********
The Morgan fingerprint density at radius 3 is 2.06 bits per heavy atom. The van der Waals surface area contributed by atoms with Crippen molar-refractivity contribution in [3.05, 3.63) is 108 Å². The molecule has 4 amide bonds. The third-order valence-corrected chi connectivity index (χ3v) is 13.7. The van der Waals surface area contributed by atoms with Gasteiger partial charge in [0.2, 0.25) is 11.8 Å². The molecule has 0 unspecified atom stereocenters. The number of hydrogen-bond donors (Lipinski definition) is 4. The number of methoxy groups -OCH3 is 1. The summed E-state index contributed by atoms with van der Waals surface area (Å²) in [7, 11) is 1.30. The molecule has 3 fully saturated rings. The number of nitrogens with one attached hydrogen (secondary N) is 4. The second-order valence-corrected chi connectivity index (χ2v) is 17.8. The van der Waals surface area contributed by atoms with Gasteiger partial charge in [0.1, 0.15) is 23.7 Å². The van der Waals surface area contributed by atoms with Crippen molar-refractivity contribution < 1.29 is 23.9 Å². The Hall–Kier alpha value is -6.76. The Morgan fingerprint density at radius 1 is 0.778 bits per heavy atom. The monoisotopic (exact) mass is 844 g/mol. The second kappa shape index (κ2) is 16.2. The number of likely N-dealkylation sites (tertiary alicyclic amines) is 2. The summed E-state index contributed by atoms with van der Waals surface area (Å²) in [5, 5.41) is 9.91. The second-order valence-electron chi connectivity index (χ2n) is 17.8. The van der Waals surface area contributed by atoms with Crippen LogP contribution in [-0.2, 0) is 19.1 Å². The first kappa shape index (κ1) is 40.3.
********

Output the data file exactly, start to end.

The Morgan fingerprint density at radius 3 is 2.06 bits per heavy atom. The van der Waals surface area contributed by atoms with Crippen molar-refractivity contribution in [3.05, 3.63) is 108 Å². The molecule has 4 amide bonds. The third-order valence-corrected chi connectivity index (χ3v) is 13.7. The van der Waals surface area contributed by atoms with Gasteiger partial charge in [0.2, 0.25) is 11.8 Å². The molecule has 0 unspecified atom stereocenters. The number of hydrogen-bond donors (Lipinski definition) is 4. The number of methoxy groups -OCH3 is 1. The summed E-state index contributed by atoms with van der Waals surface area (Å²) in [7, 11) is 1.30. The molecule has 3 fully saturated rings. The number of nitrogens with one attached hydrogen (secondary N) is 4. The second-order valence-corrected chi connectivity index (χ2v) is 17.8. The van der Waals surface area contributed by atoms with Gasteiger partial charge in [0.1, 0.15) is 23.7 Å². The van der Waals surface area contributed by atoms with Crippen molar-refractivity contribution < 1.29 is 23.9 Å². The Hall–Kier alpha value is -6.76. The Morgan fingerprint density at radius 1 is 0.778 bits per heavy atom. The monoisotopic (exact) mass is 844 g/mol. The second kappa shape index (κ2) is 16.2. The number of likely N-dealkylation sites (tertiary alicyclic amines) is 2. The summed E-state index contributed by atoms with van der Waals surface area (Å²) in [5, 5.41) is 9.91. The second-order valence-electron chi connectivity index (χ2n) is 17.8. The van der Waals surface area contributed by atoms with Crippen LogP contribution in [-0.2, 0) is 19.1 Å². The first kappa shape index (κ1) is 40.3.